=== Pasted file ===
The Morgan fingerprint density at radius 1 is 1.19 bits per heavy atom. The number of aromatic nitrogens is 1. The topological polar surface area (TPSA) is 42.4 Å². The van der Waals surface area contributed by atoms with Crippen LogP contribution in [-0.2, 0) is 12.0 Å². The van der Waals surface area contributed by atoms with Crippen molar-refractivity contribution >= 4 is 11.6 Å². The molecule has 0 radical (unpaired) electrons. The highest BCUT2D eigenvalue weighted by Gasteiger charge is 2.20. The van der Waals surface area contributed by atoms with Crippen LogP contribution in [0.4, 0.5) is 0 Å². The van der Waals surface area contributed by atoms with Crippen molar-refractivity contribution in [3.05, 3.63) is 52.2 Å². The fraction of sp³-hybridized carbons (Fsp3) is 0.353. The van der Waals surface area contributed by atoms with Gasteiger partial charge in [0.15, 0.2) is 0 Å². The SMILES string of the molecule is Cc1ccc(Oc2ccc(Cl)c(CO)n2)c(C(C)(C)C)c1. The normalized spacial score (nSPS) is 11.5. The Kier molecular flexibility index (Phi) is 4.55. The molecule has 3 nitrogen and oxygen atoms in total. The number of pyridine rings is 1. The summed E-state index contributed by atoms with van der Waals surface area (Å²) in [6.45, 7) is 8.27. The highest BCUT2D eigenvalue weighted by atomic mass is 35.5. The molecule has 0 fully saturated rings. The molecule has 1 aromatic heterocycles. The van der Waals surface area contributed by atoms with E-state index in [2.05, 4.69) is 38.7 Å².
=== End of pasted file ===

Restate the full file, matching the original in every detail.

The Morgan fingerprint density at radius 1 is 1.19 bits per heavy atom. The number of aromatic nitrogens is 1. The topological polar surface area (TPSA) is 42.4 Å². The van der Waals surface area contributed by atoms with Crippen LogP contribution in [-0.2, 0) is 12.0 Å². The van der Waals surface area contributed by atoms with Crippen molar-refractivity contribution >= 4 is 11.6 Å². The molecule has 0 radical (unpaired) electrons. The highest BCUT2D eigenvalue weighted by Gasteiger charge is 2.20. The van der Waals surface area contributed by atoms with Crippen LogP contribution in [0.4, 0.5) is 0 Å². The van der Waals surface area contributed by atoms with Crippen molar-refractivity contribution in [3.05, 3.63) is 52.2 Å². The fraction of sp³-hybridized carbons (Fsp3) is 0.353. The van der Waals surface area contributed by atoms with Gasteiger partial charge in [0.15, 0.2) is 0 Å². The SMILES string of the molecule is Cc1ccc(Oc2ccc(Cl)c(CO)n2)c(C(C)(C)C)c1. The normalized spacial score (nSPS) is 11.5. The Kier molecular flexibility index (Phi) is 4.55. The molecule has 3 nitrogen and oxygen atoms in total. The number of pyridine rings is 1. The summed E-state index contributed by atoms with van der Waals surface area (Å²) in [6.45, 7) is 8.27. The highest BCUT2D eigenvalue weighted by atomic mass is 35.5. The molecule has 0 fully saturated rings. The molecule has 1 aromatic heterocycles. The van der Waals surface area contributed by atoms with E-state index in [2.05, 4.69) is 38.7 Å².